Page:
The focus on Barry Allen concludes (for now) with the character’s iconic death from Crisis on Infinite Earths #8. “The Final Fate of The Flash” remains (in my opinion) the single greatest death in the history of comics. Though the character has been since resurrected, he died – and remained dead – for over 20 years. Not only that, but he made the ultimate sacrifice not saving a person, or a city, or a planet, but the entire DC Universe from oblivion.
The death of Barry Allen left a void in the DC Universe that would not last very long. His protege, Wally West, would soon take up the mantle and become the Flash for a generation of fans, beginning with the all new The Flash #1. That issue’s story, “Happy Birthday Wally”, introduces readers to a Flash that is immature, self, and occasionally a jerk. He also had limitations which is predecessor never dealt with, making his struggle against Vandal Savage all the more difficult.
“The Unforgiving Minute” from Secret Origins Annual #2 is one of the many underrated stories from former Flash scribe William Messner-Loebs. In it, Wally West talks with a psychologist about why he has certain limitations that Barry seemingly never did, recounted through various flashbacks to Wally’s time as Kid Flash.
The only inclusion from Mark Waid’s legendary (and out of print) run might be the best chapter in the entire collection. “Flashing Back” from The Flash #0 is not setup for the famous “Terminal Velocity” story arc (which introduced readers to the Speed Force), it is one of the few done-in-one stories from Waid’s run. True to form, Waid (and artist Mike Wieringo) deliver a knockout.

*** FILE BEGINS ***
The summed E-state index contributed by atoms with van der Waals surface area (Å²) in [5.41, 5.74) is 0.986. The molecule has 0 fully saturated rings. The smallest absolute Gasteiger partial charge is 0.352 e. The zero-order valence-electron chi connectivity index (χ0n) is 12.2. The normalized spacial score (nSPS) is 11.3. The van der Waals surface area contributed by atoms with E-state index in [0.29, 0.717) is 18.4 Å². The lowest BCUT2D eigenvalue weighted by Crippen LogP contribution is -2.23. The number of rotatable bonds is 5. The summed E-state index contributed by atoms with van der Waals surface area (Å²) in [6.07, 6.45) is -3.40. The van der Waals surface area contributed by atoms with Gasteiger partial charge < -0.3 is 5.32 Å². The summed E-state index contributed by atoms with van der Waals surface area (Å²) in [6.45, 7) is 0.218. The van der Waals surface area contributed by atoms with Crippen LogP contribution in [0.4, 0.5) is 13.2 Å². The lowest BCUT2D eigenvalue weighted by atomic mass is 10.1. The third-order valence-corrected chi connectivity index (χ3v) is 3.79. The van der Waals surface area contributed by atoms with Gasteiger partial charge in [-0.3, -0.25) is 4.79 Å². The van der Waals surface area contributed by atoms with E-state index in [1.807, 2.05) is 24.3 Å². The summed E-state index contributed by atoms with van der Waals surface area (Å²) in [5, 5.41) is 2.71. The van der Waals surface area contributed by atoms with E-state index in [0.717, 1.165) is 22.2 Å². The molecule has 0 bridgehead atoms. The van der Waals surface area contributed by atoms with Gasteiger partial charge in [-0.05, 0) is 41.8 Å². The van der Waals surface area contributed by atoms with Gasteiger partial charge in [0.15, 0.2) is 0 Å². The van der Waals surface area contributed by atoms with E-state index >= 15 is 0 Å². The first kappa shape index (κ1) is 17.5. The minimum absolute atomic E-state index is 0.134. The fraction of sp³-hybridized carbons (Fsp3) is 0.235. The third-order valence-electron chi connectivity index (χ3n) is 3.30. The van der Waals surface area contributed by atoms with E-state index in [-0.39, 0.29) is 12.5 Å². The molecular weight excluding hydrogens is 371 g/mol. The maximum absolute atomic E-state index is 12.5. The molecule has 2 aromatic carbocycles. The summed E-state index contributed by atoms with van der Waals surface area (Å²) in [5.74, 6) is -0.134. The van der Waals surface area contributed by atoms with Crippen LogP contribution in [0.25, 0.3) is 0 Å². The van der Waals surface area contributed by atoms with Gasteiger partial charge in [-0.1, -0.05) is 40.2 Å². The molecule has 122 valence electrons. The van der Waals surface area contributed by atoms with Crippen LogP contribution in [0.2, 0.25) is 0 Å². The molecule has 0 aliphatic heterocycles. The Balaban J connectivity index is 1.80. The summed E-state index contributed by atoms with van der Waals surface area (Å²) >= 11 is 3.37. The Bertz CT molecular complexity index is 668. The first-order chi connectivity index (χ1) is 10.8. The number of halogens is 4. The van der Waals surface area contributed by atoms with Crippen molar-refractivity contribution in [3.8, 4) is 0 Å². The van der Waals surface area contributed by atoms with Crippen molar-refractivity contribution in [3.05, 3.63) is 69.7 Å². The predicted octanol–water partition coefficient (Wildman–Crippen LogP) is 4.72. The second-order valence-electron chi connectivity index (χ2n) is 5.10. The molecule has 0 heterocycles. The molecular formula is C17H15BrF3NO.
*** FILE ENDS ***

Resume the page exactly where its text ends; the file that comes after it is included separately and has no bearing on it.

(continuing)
The last of Wally’s stories to be included here is the conclusion to Geoff Johns’ extended run on the character, The Flash #225”s “Rogue War: Conclusion”. This is a solid, action packed installment that sees Wally team up with Barry Allen to take out Eobard Thawne and a new Reverse Flash: Hunter Zoloman.
The fourth Flash, Bart Allen, held the mantle (and his own series in the red suit) for a mere 13 issues. The sole inclusion from his title, Flash: The Fastest Man Alive #1, is very much representative of his time as the Flash. As part one of the “Lightning in a Bottle” story, it’s forgettable at best and easy to skip over.
Barry Allen would return to the DC Universe in the pages Grant Morrison’s polarizing event Final Crisis, but his return would not be truly examined until Geoff Johns and Ethan Van Sciver’s collaboration in The Flash: Rebirth #1. “Lightning Strikes Twice” shows a Barry Allen that is uneasy with his resurrection and struggling to adapt to a world that moves a lot faster. There is also a rekindling of the bromance between Barry and Hal Jordan, which adds a nice touch of levity.